The writing was on the wall. After the decline of petrol prices by Rs81.5/ltr to Rs74.5/ltr in June, petrol shortage was on the cards. Ministry of energy recommended to keep the price change on hold for 15 days; but ECC declined it. Oil and marketing companies are supposed to carry 20 days’ inventory at any given point; but they were running abnormally low on inventories. Now with current ex-refinery prices of petrol at about 50 percent of current crude, refineries are producing sub optimally and OMCs are not importing. Hence, the shortage.
One can safely say that all the parties are at fault. OMCs are not keeping requisite storage. They are accountable for this. Government knowing that shortage will take place based on the ground realities, still went on with the OGRA recommendation. The poor consumer is the loser in the process. In most pumps, only HOBC is available at Rs155-160 per ltr. Wasn’t the poor consumer better to pay Rs82/liter on petrol (RON92)? Had there been no decline in prices, there would have been no shortage.
The question is why ECC went on with OGRA prescription. The issue is not of taxes (that is a separate debate). The disagreement is on ex-refinery price. The OMCs and refineries were already making inventory losses. In anticipation of further decline in prices, the OMCs were not buying from refineries. The storage of refineries was peaking. Plus, they were making losses too. Subsequently, they reduced production. Currently, refineries are operating at 25-60 percent capacity.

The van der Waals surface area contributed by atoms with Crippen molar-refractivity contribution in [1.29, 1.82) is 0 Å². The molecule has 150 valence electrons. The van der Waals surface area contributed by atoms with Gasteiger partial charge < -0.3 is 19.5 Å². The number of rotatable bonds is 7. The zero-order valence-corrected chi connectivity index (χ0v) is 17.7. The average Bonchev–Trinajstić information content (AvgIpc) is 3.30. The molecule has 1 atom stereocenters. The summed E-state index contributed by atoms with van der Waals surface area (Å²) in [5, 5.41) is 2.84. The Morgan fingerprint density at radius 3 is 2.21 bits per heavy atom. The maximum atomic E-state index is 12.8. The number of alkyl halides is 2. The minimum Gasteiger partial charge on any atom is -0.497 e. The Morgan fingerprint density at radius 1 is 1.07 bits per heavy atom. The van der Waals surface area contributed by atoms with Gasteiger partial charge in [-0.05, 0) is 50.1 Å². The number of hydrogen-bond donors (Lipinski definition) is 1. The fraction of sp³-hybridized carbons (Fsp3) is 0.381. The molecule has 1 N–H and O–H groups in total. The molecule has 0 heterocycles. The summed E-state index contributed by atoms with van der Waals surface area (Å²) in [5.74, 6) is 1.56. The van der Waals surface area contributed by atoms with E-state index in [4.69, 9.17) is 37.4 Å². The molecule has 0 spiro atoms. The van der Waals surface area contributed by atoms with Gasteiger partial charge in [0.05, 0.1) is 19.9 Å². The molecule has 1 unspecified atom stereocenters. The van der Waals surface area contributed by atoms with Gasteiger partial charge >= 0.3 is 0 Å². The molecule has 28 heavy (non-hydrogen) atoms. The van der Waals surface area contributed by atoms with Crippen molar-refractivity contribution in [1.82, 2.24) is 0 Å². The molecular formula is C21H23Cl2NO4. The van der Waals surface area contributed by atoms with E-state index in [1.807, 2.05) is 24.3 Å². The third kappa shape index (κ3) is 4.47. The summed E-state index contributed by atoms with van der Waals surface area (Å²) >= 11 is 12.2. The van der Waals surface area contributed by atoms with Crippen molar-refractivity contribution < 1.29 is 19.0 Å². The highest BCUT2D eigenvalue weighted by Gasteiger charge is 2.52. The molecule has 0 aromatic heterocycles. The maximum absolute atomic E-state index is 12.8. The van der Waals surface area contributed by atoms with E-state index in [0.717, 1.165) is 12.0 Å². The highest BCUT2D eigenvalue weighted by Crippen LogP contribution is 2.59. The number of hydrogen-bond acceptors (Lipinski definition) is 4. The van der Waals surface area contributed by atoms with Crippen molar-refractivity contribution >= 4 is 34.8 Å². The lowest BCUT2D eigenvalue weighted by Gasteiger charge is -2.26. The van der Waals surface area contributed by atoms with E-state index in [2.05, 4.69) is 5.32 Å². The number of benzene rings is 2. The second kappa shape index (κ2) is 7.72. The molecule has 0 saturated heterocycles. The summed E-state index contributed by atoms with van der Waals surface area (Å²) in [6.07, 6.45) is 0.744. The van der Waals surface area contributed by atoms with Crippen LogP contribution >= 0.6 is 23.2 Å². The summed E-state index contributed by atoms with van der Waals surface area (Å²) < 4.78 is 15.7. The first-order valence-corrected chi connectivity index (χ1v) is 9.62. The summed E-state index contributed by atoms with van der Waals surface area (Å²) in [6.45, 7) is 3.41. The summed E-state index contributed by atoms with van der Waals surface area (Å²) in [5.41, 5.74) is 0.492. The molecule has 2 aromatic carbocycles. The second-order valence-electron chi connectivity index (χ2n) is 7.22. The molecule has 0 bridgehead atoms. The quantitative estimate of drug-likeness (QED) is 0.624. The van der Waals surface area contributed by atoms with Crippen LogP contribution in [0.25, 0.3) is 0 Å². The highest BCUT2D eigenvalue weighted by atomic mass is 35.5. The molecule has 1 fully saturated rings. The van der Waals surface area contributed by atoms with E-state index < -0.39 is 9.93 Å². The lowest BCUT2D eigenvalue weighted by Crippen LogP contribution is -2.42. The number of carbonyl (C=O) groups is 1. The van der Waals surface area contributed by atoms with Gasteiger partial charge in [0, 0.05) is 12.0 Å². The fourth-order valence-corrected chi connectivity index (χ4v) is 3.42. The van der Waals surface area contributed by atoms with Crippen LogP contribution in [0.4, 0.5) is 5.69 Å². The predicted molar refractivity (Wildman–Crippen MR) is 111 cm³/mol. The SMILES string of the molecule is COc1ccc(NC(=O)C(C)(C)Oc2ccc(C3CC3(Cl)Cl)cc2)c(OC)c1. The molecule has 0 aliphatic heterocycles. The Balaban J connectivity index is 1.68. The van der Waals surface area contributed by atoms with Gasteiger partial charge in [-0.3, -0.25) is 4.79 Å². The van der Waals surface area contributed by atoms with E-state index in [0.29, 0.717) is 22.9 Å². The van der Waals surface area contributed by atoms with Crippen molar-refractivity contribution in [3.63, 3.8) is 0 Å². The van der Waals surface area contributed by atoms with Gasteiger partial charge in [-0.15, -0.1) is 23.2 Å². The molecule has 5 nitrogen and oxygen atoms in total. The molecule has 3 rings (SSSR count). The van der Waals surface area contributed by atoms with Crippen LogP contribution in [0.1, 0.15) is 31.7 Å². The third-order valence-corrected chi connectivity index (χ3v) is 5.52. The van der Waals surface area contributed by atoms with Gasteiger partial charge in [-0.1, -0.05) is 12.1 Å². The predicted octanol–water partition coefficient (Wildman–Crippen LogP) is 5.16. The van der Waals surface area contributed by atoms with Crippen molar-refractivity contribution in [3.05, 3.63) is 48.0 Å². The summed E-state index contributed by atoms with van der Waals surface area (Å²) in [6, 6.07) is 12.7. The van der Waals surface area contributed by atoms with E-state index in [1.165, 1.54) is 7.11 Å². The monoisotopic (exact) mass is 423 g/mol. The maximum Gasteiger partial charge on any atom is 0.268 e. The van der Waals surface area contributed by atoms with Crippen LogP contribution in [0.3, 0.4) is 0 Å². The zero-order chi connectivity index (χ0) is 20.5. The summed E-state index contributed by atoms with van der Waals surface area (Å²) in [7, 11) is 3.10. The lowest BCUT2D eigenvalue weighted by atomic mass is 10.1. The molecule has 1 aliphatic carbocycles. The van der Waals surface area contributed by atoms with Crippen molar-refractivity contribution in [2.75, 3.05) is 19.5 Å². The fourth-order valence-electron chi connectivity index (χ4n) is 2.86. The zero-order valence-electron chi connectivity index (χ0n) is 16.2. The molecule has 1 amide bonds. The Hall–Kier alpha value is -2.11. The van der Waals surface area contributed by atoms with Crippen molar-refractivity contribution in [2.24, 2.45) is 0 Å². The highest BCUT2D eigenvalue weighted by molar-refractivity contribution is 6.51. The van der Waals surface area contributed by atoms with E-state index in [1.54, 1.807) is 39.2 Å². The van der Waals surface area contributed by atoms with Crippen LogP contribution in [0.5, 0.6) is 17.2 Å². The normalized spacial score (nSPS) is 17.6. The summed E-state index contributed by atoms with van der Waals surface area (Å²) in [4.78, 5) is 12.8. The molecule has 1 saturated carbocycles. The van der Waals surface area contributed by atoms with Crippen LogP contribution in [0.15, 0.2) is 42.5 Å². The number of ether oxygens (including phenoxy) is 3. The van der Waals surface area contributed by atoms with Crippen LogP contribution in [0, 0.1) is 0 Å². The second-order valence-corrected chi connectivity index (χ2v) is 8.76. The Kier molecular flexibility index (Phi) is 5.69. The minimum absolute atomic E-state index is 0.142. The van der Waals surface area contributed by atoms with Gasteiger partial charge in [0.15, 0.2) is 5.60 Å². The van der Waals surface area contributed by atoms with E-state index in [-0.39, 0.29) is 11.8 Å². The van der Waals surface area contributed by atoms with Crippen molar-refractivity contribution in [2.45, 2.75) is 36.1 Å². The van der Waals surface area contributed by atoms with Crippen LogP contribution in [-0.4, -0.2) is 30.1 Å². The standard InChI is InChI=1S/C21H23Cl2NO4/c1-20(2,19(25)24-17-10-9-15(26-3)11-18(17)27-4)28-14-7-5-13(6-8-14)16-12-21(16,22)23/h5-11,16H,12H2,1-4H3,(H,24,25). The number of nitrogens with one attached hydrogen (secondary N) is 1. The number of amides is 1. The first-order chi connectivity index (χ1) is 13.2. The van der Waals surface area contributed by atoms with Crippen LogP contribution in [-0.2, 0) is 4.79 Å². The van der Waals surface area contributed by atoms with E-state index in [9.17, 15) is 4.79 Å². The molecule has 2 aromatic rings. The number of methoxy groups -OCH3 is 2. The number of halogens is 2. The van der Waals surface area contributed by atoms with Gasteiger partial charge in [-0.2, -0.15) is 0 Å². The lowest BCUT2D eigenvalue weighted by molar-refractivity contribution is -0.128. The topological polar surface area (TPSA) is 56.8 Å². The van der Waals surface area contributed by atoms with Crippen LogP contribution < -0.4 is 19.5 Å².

With refineries’ falling capacity utilization, domestic oil and gas production is falling too. Had this being winters, there would have been gas shortage as well. The fall in production of oil and gas can take weeks, if not months to normalize. The other problem is that it will strain the petroleum import bill.
The ECC did not go with the Energy Ministry’s call due to fear of accountability, including public accountability. Had the refinery prices been higher, the media would have started saying that the government is in bed with oil mafia. The sugar mafia story is still fresh.
Some say that OMCs make inventory gains in days of prices going down, they should bear the loss in days of prices moving up. But the quantum is too high this time. The prices are set on PSO imports based on last month. But May imports were based on April prices due to delay in shipment. No sane business will operate in this condition; the companies may surrender their licenses instead of making huge losses.
Refineries are using this opportunity to play the mantra of being so called strategic asset. As on commercial basis, a few of them should die. OMCs are playing dirty by delaying imports and not picking from refineries. Now government owned PSO and PARCO would import in excess and the loss will be taken by their shareholders (mainly government i.e. taxpayers). Government should move towards degranulation and fix prices fortnightly till the deregulation takes place. There is no easy solution to this mess.